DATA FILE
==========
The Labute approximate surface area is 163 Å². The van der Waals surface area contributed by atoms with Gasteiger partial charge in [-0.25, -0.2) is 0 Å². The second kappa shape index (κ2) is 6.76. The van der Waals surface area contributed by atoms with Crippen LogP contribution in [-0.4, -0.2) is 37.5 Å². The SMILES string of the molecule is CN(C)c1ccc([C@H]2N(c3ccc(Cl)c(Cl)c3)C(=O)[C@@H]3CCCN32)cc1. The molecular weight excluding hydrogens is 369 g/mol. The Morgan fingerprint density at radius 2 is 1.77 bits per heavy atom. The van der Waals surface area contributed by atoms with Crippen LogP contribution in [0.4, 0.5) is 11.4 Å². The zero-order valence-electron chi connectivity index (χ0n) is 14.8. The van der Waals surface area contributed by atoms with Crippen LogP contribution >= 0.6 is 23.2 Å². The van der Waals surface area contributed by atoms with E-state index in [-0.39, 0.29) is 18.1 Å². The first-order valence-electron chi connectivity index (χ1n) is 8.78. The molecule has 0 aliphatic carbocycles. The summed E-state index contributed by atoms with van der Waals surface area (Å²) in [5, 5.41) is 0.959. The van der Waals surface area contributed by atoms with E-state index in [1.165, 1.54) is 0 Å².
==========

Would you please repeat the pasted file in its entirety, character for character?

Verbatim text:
The Labute approximate surface area is 163 Å². The van der Waals surface area contributed by atoms with Gasteiger partial charge in [-0.25, -0.2) is 0 Å². The second kappa shape index (κ2) is 6.76. The van der Waals surface area contributed by atoms with Crippen LogP contribution in [-0.4, -0.2) is 37.5 Å². The SMILES string of the molecule is CN(C)c1ccc([C@H]2N(c3ccc(Cl)c(Cl)c3)C(=O)[C@@H]3CCCN32)cc1. The molecular weight excluding hydrogens is 369 g/mol. The Morgan fingerprint density at radius 2 is 1.77 bits per heavy atom. The van der Waals surface area contributed by atoms with Crippen LogP contribution in [0.4, 0.5) is 11.4 Å². The zero-order valence-electron chi connectivity index (χ0n) is 14.8. The van der Waals surface area contributed by atoms with Crippen LogP contribution >= 0.6 is 23.2 Å². The van der Waals surface area contributed by atoms with E-state index in [-0.39, 0.29) is 18.1 Å². The first-order valence-electron chi connectivity index (χ1n) is 8.78. The molecule has 0 aliphatic carbocycles. The summed E-state index contributed by atoms with van der Waals surface area (Å²) in [5, 5.41) is 0.959. The van der Waals surface area contributed by atoms with E-state index in [1.165, 1.54) is 0 Å².